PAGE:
Tag: <span>Work</span>

Going into hospital for any procedure during the COVID-19 pandemic is pretty strange.

There’s all the additional safety protocols to worry about, like having to wear a face mask, and not being allowed any visitors. And for some, there’s the concern that they might even catch COVID in hospital!

However, there’s definitely some advantages of going through weight loss during a lock down:

  1. Not working in the office – I’m lucky because I’ve been able to carry on working during COVID, and in the weeks immediately after surgery I felt able to return to work more quickly than perhaps during ‘normal’ times. I didn’t need to worry about how I’d do my commute by bicycle when my surgical wounds are still healing. And because working from home often comes with more flexible working hours, I could perhaps take a long lunch break to have a lie down if I wasn’t feeling well.
  2. Not eating in the office – As I’m no longer having lunch with my colleagues each day, I don’t need to worry about questions related to my restricted post-surgery diet. I was able to recover and get used to my new way of eating in private. And because I’m cooking for myself, and not trying to pick the most suitable thing from a menu, I can have exactly what I want.
  3. Fewer social occasions – When eating out in restaurants and cafes – as well as at friends’ homes – it can be difficult finding something suitable to eat – either because the food it too rich, or the portions are too large! I don’t need to field well-intentioned questions from friends or waiting staff about why I didn’t finish my meal. And I don’t need to explain to anyone why I’m not drinking.

Did you, like me, have your surgery during the COVID-19 pandemic? Are you planning your surgery in the next few months? I’d love to hear your perspective on bariatric surgery during the global pandemic!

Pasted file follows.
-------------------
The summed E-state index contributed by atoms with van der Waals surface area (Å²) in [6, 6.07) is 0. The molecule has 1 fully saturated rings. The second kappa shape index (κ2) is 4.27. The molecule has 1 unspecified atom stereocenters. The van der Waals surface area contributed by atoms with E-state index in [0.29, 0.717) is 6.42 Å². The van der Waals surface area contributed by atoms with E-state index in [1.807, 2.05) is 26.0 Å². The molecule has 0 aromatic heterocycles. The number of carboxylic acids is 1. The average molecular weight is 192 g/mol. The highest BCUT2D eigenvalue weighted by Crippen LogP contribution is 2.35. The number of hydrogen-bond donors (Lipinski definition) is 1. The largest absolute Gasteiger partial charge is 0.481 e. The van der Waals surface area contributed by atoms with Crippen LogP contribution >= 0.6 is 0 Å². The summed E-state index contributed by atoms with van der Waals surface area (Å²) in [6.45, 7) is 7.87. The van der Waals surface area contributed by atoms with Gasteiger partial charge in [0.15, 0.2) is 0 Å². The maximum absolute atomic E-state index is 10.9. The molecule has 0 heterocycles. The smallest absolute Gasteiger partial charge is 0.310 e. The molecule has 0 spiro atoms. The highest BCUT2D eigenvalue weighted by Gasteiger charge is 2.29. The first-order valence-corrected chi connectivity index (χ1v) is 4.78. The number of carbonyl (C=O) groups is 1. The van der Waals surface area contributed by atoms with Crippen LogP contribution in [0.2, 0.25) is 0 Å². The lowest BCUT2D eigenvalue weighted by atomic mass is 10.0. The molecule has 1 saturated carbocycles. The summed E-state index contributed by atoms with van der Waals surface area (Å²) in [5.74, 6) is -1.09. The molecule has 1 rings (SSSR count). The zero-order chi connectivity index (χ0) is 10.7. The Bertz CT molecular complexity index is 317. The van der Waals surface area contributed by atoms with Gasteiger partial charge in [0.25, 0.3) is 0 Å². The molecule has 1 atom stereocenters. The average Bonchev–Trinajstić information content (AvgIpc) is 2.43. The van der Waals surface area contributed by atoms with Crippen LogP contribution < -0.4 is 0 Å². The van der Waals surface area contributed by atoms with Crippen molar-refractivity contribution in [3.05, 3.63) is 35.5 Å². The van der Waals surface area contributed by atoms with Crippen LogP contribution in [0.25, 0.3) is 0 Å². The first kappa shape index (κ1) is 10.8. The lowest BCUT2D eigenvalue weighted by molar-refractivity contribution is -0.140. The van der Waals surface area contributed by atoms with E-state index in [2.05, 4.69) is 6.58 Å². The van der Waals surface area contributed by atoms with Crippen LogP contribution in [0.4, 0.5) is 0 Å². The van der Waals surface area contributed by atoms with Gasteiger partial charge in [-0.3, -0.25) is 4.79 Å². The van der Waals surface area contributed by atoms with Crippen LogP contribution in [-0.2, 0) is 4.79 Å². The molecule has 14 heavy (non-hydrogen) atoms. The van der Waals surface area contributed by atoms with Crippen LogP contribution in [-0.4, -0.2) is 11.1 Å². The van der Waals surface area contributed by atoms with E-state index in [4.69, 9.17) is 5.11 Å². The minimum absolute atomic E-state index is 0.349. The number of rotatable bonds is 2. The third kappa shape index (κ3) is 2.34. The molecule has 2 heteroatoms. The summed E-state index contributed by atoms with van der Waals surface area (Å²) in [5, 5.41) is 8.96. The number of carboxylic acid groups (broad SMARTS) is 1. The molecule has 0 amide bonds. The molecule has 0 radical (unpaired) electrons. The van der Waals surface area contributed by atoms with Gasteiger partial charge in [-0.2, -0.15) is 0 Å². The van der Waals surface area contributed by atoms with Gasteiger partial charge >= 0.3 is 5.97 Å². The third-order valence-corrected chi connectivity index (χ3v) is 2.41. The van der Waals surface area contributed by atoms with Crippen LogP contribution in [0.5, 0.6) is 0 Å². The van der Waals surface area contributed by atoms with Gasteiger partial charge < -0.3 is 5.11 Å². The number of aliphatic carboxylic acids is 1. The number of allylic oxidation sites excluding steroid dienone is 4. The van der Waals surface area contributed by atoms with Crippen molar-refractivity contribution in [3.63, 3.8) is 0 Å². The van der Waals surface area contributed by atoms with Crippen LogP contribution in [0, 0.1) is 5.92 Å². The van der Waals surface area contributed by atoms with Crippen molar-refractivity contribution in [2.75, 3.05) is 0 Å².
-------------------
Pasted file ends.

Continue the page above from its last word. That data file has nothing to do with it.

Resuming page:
My Story Surgery

It’s exactly 4 weeks today since I had my gastric bypass operation, and I thought I’d give a bit of an update of how I’m doing.

I’m still on the soft food diet, and am eating anywhere between 600 and 1000 calories a day. I find it useful to track everything I eat using the myfitnesspal.com app, so that I can track calories, but also the amount of protein I’m getting in my diet. I believe I’m meant to aim for at least 60 grams of protein a day, and most days I manage that.

I find that I’m often eating the same kind of things every day, so I think I need to be a bit more imaginative about what I eat, because it’s getting a bit boring. But I guess there are some foods (chicken breast meat for example) that I find it hard to tolerate, so I tend to shy away from them.

I’ve had a few episodes over the few week where I’ve got blocked, and it’s ultimately meant that I’ve had to vomit the food back up. But in every case I can attribute that to not chewing the food carefully enough.

At the moment my main struggle is about portion sizes. Often it’s literally a case of my eyes being bigger that my stomach. I put too much food on the plate, and then either don’t finish it, or instead I eat too fast and too much and end up feeling uncomfortably full.